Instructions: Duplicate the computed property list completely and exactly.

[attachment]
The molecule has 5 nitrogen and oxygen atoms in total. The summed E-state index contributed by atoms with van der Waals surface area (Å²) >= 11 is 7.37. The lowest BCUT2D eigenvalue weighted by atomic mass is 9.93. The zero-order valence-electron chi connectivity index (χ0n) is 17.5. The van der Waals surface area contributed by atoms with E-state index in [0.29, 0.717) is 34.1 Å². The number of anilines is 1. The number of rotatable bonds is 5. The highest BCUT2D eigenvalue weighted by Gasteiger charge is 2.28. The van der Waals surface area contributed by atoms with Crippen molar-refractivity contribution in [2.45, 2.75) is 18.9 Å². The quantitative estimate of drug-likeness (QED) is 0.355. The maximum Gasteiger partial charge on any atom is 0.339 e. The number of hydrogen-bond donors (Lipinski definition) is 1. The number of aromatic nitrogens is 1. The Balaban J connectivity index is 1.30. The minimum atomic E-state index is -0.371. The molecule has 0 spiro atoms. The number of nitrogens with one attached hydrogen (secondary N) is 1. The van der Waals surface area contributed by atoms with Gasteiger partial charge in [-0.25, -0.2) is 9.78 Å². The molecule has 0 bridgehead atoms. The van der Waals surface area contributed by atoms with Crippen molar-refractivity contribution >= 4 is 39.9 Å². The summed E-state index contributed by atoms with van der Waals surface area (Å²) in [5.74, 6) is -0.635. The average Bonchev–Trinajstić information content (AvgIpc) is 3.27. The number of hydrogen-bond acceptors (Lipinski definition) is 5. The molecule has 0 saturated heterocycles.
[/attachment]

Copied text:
The molecule has 5 nitrogen and oxygen atoms in total. The summed E-state index contributed by atoms with van der Waals surface area (Å²) >= 11 is 7.37. The lowest BCUT2D eigenvalue weighted by atomic mass is 9.93. The zero-order valence-electron chi connectivity index (χ0n) is 17.5. The van der Waals surface area contributed by atoms with E-state index in [0.29, 0.717) is 34.1 Å². The number of anilines is 1. The number of rotatable bonds is 5. The highest BCUT2D eigenvalue weighted by Gasteiger charge is 2.28. The van der Waals surface area contributed by atoms with Crippen molar-refractivity contribution in [2.45, 2.75) is 18.9 Å². The quantitative estimate of drug-likeness (QED) is 0.355. The maximum Gasteiger partial charge on any atom is 0.339 e. The number of hydrogen-bond donors (Lipinski definition) is 1. The number of aromatic nitrogens is 1. The Balaban J connectivity index is 1.30. The minimum atomic E-state index is -0.371. The molecule has 0 spiro atoms. The number of nitrogens with one attached hydrogen (secondary N) is 1. The van der Waals surface area contributed by atoms with Gasteiger partial charge in [-0.25, -0.2) is 9.78 Å². The molecule has 0 bridgehead atoms. The van der Waals surface area contributed by atoms with Crippen molar-refractivity contribution >= 4 is 39.9 Å². The summed E-state index contributed by atoms with van der Waals surface area (Å²) in [5.74, 6) is -0.635. The average Bonchev–Trinajstić information content (AvgIpc) is 3.27. The number of hydrogen-bond acceptors (Lipinski definition) is 5. The molecule has 0 saturated heterocycles.